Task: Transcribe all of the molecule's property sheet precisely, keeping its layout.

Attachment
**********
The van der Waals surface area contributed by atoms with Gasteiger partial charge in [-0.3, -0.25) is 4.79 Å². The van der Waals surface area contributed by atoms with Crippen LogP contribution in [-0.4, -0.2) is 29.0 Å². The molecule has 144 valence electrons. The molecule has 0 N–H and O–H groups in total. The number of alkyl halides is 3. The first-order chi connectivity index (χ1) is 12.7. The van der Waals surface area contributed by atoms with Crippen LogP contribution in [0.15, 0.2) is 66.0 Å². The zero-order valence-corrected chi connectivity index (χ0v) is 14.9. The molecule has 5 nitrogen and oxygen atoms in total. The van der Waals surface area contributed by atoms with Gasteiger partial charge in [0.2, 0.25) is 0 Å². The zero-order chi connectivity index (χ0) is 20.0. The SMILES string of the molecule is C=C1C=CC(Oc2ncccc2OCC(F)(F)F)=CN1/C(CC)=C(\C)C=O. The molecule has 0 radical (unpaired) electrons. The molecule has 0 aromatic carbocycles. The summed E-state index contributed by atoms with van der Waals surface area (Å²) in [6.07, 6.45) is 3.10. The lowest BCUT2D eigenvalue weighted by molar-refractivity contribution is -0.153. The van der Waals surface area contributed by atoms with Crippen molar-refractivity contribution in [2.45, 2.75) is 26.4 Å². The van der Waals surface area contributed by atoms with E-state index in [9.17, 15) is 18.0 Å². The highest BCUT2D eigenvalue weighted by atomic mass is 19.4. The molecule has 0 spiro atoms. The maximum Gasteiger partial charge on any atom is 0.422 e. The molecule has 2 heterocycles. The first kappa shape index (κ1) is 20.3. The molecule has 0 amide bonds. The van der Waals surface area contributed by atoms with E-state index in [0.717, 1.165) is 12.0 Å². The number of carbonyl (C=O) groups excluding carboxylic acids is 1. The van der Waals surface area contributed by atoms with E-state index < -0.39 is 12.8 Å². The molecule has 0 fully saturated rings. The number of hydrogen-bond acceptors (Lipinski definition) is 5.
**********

The van der Waals surface area contributed by atoms with Gasteiger partial charge in [-0.3, -0.25) is 4.79 Å². The van der Waals surface area contributed by atoms with Crippen LogP contribution in [-0.4, -0.2) is 29.0 Å². The molecule has 144 valence electrons. The molecule has 0 N–H and O–H groups in total. The number of alkyl halides is 3. The first-order chi connectivity index (χ1) is 12.7. The van der Waals surface area contributed by atoms with Crippen LogP contribution in [0.15, 0.2) is 66.0 Å². The zero-order valence-corrected chi connectivity index (χ0v) is 14.9. The molecule has 5 nitrogen and oxygen atoms in total. The van der Waals surface area contributed by atoms with Gasteiger partial charge in [0.2, 0.25) is 0 Å². The zero-order chi connectivity index (χ0) is 20.0. The SMILES string of the molecule is C=C1C=CC(Oc2ncccc2OCC(F)(F)F)=CN1/C(CC)=C(\C)C=O. The molecule has 0 radical (unpaired) electrons. The molecule has 0 aromatic carbocycles. The summed E-state index contributed by atoms with van der Waals surface area (Å²) in [6.07, 6.45) is 3.10. The lowest BCUT2D eigenvalue weighted by molar-refractivity contribution is -0.153. The van der Waals surface area contributed by atoms with Crippen molar-refractivity contribution in [2.45, 2.75) is 26.4 Å². The van der Waals surface area contributed by atoms with E-state index in [9.17, 15) is 18.0 Å². The highest BCUT2D eigenvalue weighted by atomic mass is 19.4. The molecule has 0 spiro atoms. The maximum Gasteiger partial charge on any atom is 0.422 e. The molecule has 2 heterocycles. The first kappa shape index (κ1) is 20.3. The molecule has 0 amide bonds. The van der Waals surface area contributed by atoms with E-state index in [0.717, 1.165) is 12.0 Å². The number of carbonyl (C=O) groups excluding carboxylic acids is 1. The van der Waals surface area contributed by atoms with E-state index < -0.39 is 12.8 Å². The molecule has 0 fully saturated rings. The number of hydrogen-bond acceptors (Lipinski definition) is 5.